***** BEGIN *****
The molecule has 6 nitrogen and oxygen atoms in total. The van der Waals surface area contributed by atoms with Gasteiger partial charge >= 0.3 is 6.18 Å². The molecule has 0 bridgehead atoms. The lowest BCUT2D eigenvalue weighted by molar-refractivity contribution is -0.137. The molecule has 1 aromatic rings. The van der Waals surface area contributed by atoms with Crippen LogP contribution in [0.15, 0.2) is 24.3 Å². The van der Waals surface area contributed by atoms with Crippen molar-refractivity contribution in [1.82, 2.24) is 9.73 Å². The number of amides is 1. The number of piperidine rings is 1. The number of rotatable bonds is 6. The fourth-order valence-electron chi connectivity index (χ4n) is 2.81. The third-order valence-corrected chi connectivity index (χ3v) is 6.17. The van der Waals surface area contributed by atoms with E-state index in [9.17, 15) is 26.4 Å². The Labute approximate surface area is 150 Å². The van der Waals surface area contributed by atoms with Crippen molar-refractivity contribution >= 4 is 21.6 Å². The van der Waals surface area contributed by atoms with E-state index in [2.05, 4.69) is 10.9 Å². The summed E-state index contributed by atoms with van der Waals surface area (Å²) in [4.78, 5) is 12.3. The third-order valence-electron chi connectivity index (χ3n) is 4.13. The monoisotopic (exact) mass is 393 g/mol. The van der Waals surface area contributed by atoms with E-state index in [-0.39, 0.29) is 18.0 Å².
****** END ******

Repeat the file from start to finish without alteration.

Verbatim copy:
The molecule has 6 nitrogen and oxygen atoms in total. The van der Waals surface area contributed by atoms with Gasteiger partial charge >= 0.3 is 6.18 Å². The molecule has 0 bridgehead atoms. The lowest BCUT2D eigenvalue weighted by molar-refractivity contribution is -0.137. The molecule has 1 aromatic rings. The van der Waals surface area contributed by atoms with Crippen LogP contribution in [0.15, 0.2) is 24.3 Å². The van der Waals surface area contributed by atoms with Crippen molar-refractivity contribution in [1.82, 2.24) is 9.73 Å². The number of amides is 1. The number of piperidine rings is 1. The number of rotatable bonds is 6. The fourth-order valence-electron chi connectivity index (χ4n) is 2.81. The third-order valence-corrected chi connectivity index (χ3v) is 6.17. The van der Waals surface area contributed by atoms with E-state index in [9.17, 15) is 26.4 Å². The Labute approximate surface area is 150 Å². The van der Waals surface area contributed by atoms with Crippen molar-refractivity contribution >= 4 is 21.6 Å². The van der Waals surface area contributed by atoms with E-state index in [2.05, 4.69) is 10.9 Å². The summed E-state index contributed by atoms with van der Waals surface area (Å²) in [4.78, 5) is 12.3. The third-order valence-electron chi connectivity index (χ3n) is 4.13. The monoisotopic (exact) mass is 393 g/mol. The van der Waals surface area contributed by atoms with E-state index in [-0.39, 0.29) is 18.0 Å².